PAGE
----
Thursday, February 24, 2022


 If I mention men claiming land in the 1850s, does it bring to mind Nebraska or even Wyoming? How about if I write West of the Mississippi? Do you think about the Great Plain or the Dakotas? 

West of the Mississippi includes Minnesota. This very northern state might not be an author's first choice for a historical western novel, but Minnesota was being settled in the years just before the Civil War. Perhaps because of my family's history with that, I chose it as the setting for my next novel, Regina's Replacement.

Example of a Minnesota Sod House
My great grandfather was born in soddy in Minnesota. His father died before the land was "proved up", but his mother stayed on. She lived there until the five years passed and she owned the claim. Then she sold it and moved back to Dodgeville, Wisconsin with her three children. 

My story has a much more romantic ending. But there are problems for a young widow. The woman, Regina, leaves Virginia soon after a battle is fought not far from her farm. She arrives by steamboat, but not a boat that traveled on the Mississippi.

As I researched, I found an area about one hundred miles outside of Minneapolis. The land claimed by people there was around a very large lake, Lake Minnetonka. Steamboats traveled across the expansive body of water, bringing people and goods to spots around it. 

Governor Ramsay Steamboat
One such boat, the Governor Ramsey, sailed in and out of Excelsior, the first white settlement on Lake Minnetonka. Excelsior was settled by a group of pioneers from the East who formed the Excelsior Pioneer Association. They came together, ready to set up a town and bought land for around $1.25 per acre.

Farm near Excelsior, MN, 1864.
Excelsior in 1861-1862, about eight to nine years after it was settled, became the setting for my novel. Imagine the farms, mostly growing potatoes. With the Civil War, a few farmers listened to the call for northern farmers to grow typically southern crops like tobacco. That's what my heroine does in Regina's Replacement, though her husband thinks it's a crazy idea.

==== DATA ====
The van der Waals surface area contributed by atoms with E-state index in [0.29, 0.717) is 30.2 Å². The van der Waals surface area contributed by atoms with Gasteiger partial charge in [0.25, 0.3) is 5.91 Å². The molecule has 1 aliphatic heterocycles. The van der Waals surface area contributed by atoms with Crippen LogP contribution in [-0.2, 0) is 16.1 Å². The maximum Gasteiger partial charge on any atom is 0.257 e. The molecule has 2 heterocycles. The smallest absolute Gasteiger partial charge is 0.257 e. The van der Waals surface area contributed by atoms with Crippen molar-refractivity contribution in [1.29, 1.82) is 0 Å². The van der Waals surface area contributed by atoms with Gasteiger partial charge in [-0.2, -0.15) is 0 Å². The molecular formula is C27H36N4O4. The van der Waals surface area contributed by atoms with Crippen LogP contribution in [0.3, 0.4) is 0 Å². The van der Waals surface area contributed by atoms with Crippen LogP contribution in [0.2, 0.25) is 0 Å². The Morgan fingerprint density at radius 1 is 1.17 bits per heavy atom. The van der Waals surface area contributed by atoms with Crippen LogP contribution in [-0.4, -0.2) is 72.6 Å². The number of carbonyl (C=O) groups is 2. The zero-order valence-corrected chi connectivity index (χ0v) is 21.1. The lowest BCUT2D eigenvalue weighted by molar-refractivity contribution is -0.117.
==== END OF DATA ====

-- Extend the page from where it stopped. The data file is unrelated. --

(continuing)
Lithograph created to sell a Minnesota farm in the 1800s.

Of course, with my heroine living in that area around 1862, a serious problem arises. The Dakotas had been moved to a reservation. There they were left to starve by an inhuman Indian agent. No wonder the Dakota War happens in 1862. Does it reach Excelsior? 

Read Regina's Replacement and find out...

Visit a time when Minnesota was land still being claimed and settled...

Joshua Gibson had enough courage to save his uncle. He’s not brave enough to show his face in town after being badly burned in the rescue.

Regina Richardson decided marriage to a stranger was better than living through a war that had nothing to do with her. After Union troops brought a battle near to her farm, she grabs at the chance to marry a man in Minnesota. Only, she discovers the man has never lived in the town where she’s told to go.

A desperate aunt and uncle see this as a God sent opportunity for their hermit nephew. Will Regina find the love of her life or will she end up with one more burden to bear?

And what about the man killed at Joshua’s farm the night that he was burned? How will the couple protect themselves when Joshua and Regina have no idea that revenge stalks them?

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